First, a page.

Encyclopedia for Epics of Ancient India

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Read about Vayu at Wikipedia

VAYU. [Source: Dowson's Classical Dictionary of Hindu Mythology] 'Air, wind.' The god of the wind, Eolus. In the Vedas he is often associated with Indra, and rides in the same car with him, Indra being the charioteer. The chariot has a framework of gold which touches the sky, and is drawn by a thousand horses. There are not many hymns addressed to him. According to the Nirukta there are three gods specially connected with each other. "Agni, whose place is on earth; Vayu or Indra, whose place is in the air; and Surya, whose place is in the heaven." In the hymn Purushasukta Vayu is said to have sprung form the breath of Purusha, and in another hymn he is called the son-in-law of Twashtri. He is regent of the north-west quarter, where he dwells.

According to the Vishnu Purana he is king of the Gandharvas. The Bhagavata Purana relates that the sage Narada incited the wind to break down the summit of Mount Meru. He raised a terrible storm which lasted for a year, but Vishnu's bird, Garuda, shielded the mountain with is wings, and all the blasts of the wind-god were in vain. Narada then told him to attack the mountain in Garuda's absence. He did so, and breaking off the summit of the mountain, he hurled it into the sea, where it became the island of Lanka (Ceylon).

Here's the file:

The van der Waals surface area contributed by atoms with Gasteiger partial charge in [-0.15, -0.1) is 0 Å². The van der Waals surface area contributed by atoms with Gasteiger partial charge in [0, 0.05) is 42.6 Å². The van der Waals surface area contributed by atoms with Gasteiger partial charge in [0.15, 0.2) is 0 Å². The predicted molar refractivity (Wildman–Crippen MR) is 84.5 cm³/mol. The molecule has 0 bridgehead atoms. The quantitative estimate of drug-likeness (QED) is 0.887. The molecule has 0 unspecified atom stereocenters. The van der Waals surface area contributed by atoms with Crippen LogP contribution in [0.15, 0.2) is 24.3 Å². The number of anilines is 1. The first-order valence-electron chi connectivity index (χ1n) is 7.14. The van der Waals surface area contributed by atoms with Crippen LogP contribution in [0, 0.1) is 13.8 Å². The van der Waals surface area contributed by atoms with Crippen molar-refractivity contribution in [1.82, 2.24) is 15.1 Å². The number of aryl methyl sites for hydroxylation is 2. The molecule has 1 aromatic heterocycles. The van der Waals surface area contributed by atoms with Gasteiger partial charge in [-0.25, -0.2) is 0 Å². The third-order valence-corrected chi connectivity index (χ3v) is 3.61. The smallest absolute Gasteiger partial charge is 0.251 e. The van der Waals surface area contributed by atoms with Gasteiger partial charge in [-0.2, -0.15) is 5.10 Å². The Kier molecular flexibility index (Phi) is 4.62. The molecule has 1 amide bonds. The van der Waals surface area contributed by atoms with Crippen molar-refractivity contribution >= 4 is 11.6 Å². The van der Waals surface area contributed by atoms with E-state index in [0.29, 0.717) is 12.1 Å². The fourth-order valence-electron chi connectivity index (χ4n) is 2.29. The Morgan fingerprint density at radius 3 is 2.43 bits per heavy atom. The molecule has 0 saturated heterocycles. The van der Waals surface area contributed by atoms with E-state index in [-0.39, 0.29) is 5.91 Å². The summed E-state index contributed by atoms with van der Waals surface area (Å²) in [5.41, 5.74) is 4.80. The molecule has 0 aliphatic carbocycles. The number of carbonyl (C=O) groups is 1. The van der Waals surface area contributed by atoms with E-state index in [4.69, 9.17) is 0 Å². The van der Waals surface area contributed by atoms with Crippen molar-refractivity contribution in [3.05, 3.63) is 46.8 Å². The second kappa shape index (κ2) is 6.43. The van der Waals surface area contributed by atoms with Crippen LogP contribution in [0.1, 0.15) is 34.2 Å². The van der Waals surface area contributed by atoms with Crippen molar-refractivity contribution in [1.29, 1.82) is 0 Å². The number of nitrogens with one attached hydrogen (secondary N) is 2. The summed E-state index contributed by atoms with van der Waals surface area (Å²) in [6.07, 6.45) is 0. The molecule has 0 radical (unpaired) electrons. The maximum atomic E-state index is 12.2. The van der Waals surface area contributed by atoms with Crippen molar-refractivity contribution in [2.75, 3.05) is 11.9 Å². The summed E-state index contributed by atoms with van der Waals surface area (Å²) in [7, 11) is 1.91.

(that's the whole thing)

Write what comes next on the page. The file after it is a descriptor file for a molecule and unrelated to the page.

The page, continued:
Vayu is the reputed father of Bhima and of Hanuman, and he is said to have made the hundred daughters of King Kusanabha crooked because they would not comply with his licentious desires, and this gave the name Kanyakubja, 'hump-backed damsel,' to their city.

Other names of Vayu (wind) are Anila, Marut, Pavana Vata, Gandhavaha, 'bearer of perfumes;' Jalakantara, 'whose garden is water;' Sadagata, Satataga, 'ever-moving,' etc.

ANILA. [Source: Dowson's Classical Dictionary of Hindu Mythology] 'The wind.'

ANILAS. [Source: Dowson's Classical Dictionary of Hindu Mythology] A gana or class of deities, forty-nine in number, connected with Anila, the wind. 

Modern Languages MLLL-4993. Indian Epics. Laura Gibbs, Ph.D. The textual material made available at this website is licensed under a Creative Commons License. You must give the original author credit. You may not use this work for commercial purposes. If you alter, transform, or build upon this work, you may distribute the resulting work only under a license identical to this one. No claims are made regarding the status of images used at this website; if you own the copyright privileges to any of these images and believe your copyright privileges have been violated, please contact the webmaster. Page last updated: October 16, 2007 12:22 PM